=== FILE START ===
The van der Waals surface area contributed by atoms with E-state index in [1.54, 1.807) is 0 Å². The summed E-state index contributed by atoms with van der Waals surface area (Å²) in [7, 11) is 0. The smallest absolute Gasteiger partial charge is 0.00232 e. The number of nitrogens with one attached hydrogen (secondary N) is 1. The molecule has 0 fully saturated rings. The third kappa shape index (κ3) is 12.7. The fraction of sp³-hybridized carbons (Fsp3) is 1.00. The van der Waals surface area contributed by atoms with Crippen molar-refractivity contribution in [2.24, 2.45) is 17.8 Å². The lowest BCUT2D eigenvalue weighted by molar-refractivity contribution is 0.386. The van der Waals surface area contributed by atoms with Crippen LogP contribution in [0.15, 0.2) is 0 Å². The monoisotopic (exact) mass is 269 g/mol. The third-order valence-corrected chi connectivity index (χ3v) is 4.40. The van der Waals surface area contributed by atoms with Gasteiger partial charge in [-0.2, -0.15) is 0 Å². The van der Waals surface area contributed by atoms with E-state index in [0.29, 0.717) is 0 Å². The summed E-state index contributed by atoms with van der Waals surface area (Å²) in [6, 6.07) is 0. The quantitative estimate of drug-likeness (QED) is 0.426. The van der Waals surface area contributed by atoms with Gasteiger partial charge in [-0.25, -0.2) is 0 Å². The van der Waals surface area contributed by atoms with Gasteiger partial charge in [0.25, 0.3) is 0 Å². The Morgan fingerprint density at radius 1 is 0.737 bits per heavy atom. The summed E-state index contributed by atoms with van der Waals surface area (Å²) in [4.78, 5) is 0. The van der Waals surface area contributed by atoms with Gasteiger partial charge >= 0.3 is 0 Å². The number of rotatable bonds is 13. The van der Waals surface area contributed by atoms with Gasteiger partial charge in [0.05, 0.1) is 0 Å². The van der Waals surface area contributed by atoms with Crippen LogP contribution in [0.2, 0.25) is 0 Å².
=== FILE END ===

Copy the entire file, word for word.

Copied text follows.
The van der Waals surface area contributed by atoms with E-state index in [1.54, 1.807) is 0 Å². The summed E-state index contributed by atoms with van der Waals surface area (Å²) in [7, 11) is 0. The smallest absolute Gasteiger partial charge is 0.00232 e. The number of nitrogens with one attached hydrogen (secondary N) is 1. The molecule has 0 fully saturated rings. The third kappa shape index (κ3) is 12.7. The fraction of sp³-hybridized carbons (Fsp3) is 1.00. The van der Waals surface area contributed by atoms with Crippen molar-refractivity contribution in [2.24, 2.45) is 17.8 Å². The lowest BCUT2D eigenvalue weighted by molar-refractivity contribution is 0.386. The van der Waals surface area contributed by atoms with Crippen LogP contribution in [0.15, 0.2) is 0 Å². The monoisotopic (exact) mass is 269 g/mol. The third-order valence-corrected chi connectivity index (χ3v) is 4.40. The van der Waals surface area contributed by atoms with Gasteiger partial charge in [-0.2, -0.15) is 0 Å². The van der Waals surface area contributed by atoms with E-state index in [0.29, 0.717) is 0 Å². The summed E-state index contributed by atoms with van der Waals surface area (Å²) in [6, 6.07) is 0. The quantitative estimate of drug-likeness (QED) is 0.426. The van der Waals surface area contributed by atoms with Gasteiger partial charge in [-0.25, -0.2) is 0 Å². The van der Waals surface area contributed by atoms with Gasteiger partial charge in [0.25, 0.3) is 0 Å². The Morgan fingerprint density at radius 1 is 0.737 bits per heavy atom. The summed E-state index contributed by atoms with van der Waals surface area (Å²) in [4.78, 5) is 0. The van der Waals surface area contributed by atoms with Gasteiger partial charge >= 0.3 is 0 Å². The number of rotatable bonds is 13. The van der Waals surface area contributed by atoms with Gasteiger partial charge in [0.05, 0.1) is 0 Å². The van der Waals surface area contributed by atoms with Crippen LogP contribution in [0.2, 0.25) is 0 Å².